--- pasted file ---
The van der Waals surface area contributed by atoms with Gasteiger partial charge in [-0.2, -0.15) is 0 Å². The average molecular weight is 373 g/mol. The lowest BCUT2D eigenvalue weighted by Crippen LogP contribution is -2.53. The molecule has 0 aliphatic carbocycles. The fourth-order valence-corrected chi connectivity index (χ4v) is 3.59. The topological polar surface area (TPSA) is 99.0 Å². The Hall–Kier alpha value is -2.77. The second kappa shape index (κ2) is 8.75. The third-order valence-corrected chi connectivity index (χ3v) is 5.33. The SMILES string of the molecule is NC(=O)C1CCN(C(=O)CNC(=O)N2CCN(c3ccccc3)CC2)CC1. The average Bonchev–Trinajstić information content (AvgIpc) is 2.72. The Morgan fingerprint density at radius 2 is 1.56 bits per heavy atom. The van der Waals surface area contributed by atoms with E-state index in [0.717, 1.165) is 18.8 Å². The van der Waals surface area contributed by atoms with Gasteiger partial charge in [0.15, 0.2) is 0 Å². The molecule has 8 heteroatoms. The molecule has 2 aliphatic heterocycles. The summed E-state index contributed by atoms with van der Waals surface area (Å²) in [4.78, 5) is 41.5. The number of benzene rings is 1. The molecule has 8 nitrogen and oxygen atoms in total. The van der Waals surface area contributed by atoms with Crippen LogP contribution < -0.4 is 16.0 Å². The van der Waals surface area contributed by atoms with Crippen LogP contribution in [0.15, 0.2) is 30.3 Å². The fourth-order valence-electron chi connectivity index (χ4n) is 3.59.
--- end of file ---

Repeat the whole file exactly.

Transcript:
The van der Waals surface area contributed by atoms with Gasteiger partial charge in [-0.2, -0.15) is 0 Å². The average molecular weight is 373 g/mol. The lowest BCUT2D eigenvalue weighted by Crippen LogP contribution is -2.53. The molecule has 0 aliphatic carbocycles. The fourth-order valence-corrected chi connectivity index (χ4v) is 3.59. The topological polar surface area (TPSA) is 99.0 Å². The Hall–Kier alpha value is -2.77. The second kappa shape index (κ2) is 8.75. The third-order valence-corrected chi connectivity index (χ3v) is 5.33. The SMILES string of the molecule is NC(=O)C1CCN(C(=O)CNC(=O)N2CCN(c3ccccc3)CC2)CC1. The average Bonchev–Trinajstić information content (AvgIpc) is 2.72. The Morgan fingerprint density at radius 2 is 1.56 bits per heavy atom. The van der Waals surface area contributed by atoms with E-state index in [0.717, 1.165) is 18.8 Å². The van der Waals surface area contributed by atoms with Gasteiger partial charge in [0.15, 0.2) is 0 Å². The molecule has 8 heteroatoms. The molecule has 2 aliphatic heterocycles. The summed E-state index contributed by atoms with van der Waals surface area (Å²) in [4.78, 5) is 41.5. The number of benzene rings is 1. The molecule has 8 nitrogen and oxygen atoms in total. The van der Waals surface area contributed by atoms with Crippen LogP contribution < -0.4 is 16.0 Å². The van der Waals surface area contributed by atoms with Crippen LogP contribution in [0.15, 0.2) is 30.3 Å². The fourth-order valence-electron chi connectivity index (χ4n) is 3.59.